President Joe Biden has proposed a tax increase that you may not have heard about. It would make the tax code more progressive without extracting even one cent from the wages of the rich or the poor. Nor would it take from the investor any of the dividends or capital gains that accrue from wealth. Nor would it appropriate any portion of that wealth itself. It’s kind of a magical tax, one that aligns perfectly with the American ethos of rugged individualism.
Yet polls have often shown that most Americans, far from wanting to make greater use of this tax, prefer to eliminate it.
I’m talking, of course, about the inheritance tax, also known as the estate tax. Under the current arrangement, when you die, the Internal Revenue Service stops caring how much your assets appreciated in your lifetime. Henceforth, it will care only about how those assets appreciate after your death. In tax wonk circles, this is known as the “angel of death loophole.” Congratulations, dead person! You avoided paying taxes on your capital gains. (It’s a shame you aren’t around to enjoy that.) Any capital gains your heirs realize when they sell those assets will, for tax purposes, be dated only to your death, not to the date the assets were purchased. If they don’t sell the assets, they won’t be taxed at all.
Granted, your heirs still have to pay up to 40 percent in estate taxes (Biden said during the campaign he’d like that to be 45 percent). But that’s only if your estate exceeds $11.7 million in value. No, that’s not a typo. Only very rich people pay any estate tax at all. According to a Bloomberg report, in 2019, the last year for which data are available, fewer than one in every thousand people who died left an estate on which taxes had to be paid.
Biden thinks the capital you accumulate during your lifetime shouldn’t escape taxation. Biden’s American Families Plan would tax unrealized capital gains at death. You don’t need it, right? You never cashed in those assets, but you did cash in your chips, and somebody—your heirs—really should pay taxes on those gains. Under Biden’s proposal, the estate would pay capital gains tax on asset gains above $1 million. Keep in mind that the top capital gains rate (20 percent) is already well below the top income tax rate (37 percent). Biden wants to raise the top capital gains and income tax rates to 39.6 percent, but it’s not clear that will happen.
Why do Americans hate the estate tax? The Republican pollster Frank Luntz made it unpopular a generation ago by labeling it the “death tax.” The idea was that taxing a dead person was some sort of unspeakable desecration. Never mind that according to every contemporary belief system, a corpse has no use for material things. Civilization long ago ceased entombing the dead like King Tut with rare jewels and artifacts of solid gold. As Grandpa Vanderhof said, “You can’t take it with you.”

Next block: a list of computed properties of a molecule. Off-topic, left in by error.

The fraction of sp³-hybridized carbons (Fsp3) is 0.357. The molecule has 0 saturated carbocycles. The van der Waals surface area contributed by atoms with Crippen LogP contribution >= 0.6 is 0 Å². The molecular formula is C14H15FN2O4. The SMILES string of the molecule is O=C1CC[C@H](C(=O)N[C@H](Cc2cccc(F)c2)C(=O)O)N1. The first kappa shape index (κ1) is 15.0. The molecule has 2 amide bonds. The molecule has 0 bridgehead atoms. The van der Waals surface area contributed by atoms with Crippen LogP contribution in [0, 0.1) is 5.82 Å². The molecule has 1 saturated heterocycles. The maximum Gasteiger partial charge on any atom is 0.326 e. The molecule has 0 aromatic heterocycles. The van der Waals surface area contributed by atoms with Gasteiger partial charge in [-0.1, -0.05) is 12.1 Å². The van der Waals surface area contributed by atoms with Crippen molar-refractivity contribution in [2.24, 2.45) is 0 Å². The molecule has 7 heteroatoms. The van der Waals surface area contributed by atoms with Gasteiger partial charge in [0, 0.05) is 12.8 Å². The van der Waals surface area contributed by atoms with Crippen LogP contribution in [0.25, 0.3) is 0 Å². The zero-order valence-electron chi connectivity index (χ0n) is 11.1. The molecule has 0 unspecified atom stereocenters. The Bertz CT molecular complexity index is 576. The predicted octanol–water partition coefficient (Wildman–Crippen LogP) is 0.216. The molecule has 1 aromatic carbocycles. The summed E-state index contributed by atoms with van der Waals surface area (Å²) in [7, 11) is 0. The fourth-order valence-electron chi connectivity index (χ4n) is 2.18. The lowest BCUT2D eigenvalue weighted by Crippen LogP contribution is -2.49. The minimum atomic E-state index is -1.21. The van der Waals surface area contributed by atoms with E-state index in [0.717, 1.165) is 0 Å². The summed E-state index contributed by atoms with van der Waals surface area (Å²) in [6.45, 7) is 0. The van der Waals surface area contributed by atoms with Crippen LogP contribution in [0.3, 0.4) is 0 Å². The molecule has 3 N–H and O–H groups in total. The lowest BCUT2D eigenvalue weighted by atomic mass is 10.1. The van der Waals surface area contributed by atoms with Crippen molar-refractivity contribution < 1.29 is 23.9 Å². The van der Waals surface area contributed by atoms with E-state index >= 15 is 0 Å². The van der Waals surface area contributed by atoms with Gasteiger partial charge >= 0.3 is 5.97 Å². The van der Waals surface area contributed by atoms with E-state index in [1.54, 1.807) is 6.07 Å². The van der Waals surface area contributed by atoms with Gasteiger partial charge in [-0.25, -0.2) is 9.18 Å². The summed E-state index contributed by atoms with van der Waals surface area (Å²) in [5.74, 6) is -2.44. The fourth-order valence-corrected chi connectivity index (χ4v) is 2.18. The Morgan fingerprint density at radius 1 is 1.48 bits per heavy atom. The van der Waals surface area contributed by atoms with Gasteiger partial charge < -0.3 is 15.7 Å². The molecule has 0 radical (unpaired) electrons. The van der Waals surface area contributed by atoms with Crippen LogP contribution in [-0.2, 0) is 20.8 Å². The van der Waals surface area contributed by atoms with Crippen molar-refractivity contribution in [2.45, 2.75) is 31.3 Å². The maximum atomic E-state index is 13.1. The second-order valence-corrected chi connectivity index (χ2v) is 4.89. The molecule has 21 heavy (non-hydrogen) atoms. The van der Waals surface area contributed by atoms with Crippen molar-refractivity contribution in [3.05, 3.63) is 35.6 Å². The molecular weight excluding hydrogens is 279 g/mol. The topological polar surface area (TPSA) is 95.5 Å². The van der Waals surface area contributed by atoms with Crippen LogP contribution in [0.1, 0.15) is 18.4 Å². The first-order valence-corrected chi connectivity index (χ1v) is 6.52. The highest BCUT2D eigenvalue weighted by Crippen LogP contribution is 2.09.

The “death tax” is really a windfall tax levied on living persons in the enviable position of acquiring wealth that they did absolutely nothing to accumulate. Granted, one reason you were motivated during your lifetime to work hard and invest wisely was that you wanted to provide for your children. Maybe you had a business you wanted to pass on to your kids. The Biden plan exempts those who inherit a family business from paying capital gains tax until they sell it, so there’s no need for anyone to fret about the family farm or the beloved multigenerational family restaurant. Inheritance is a stabilizing force in our society that honors family values. It should be preserved. But if a society is going to tax its citizens, as it must, it’s difficult to imagine a tax that does less economic damage than one on inheritance.
Mitch McConnell has gone predictably berserk over the prospect of increasing the inheritance tax by taxing capital gains at death. More annoyingly, some key Democrats, including House Ways and Means Chair Richard Neal and House Agriculture Committee Chair David Scott, are putting up resistance. But any congressional Democrat who moves to retain the angel of death loophole should be required to shut up forever on the subject of economic inequality.
You’ve heard of the one percent, right? According to Federal Reserve data cited in a 2019 paper by Lily Batchelder and David Kamin, law professors at New York University, nearly 40 percent of the one percent’s wealth “is in the form of accrued and unrealized capital gains.”
I have no problem with one-percenters not paying taxes on accrued and unrealized capital gains if they acquired it themselves; wealth taxes are problematic in all sorts of ways. But to whatever extent the one percent inherits its assets from parents, or leaves them to its children, the capital gains on those assets should absolutely be taxed. Allowing this appreciation in value to go untaxed from one generation to the next is a step toward what Thomas Piketty, in his 2014 book Capital in the 21st Century, called “patrimonial capitalism,” wherein inheritance becomes the only plausible path to wealth because “the dead … are wealthier than the living.” The United States stopped being that sort of society more than a century ago (and in many respects never was). Watching Bridgerton may be fun for some. Living it would be a nightmare for us all.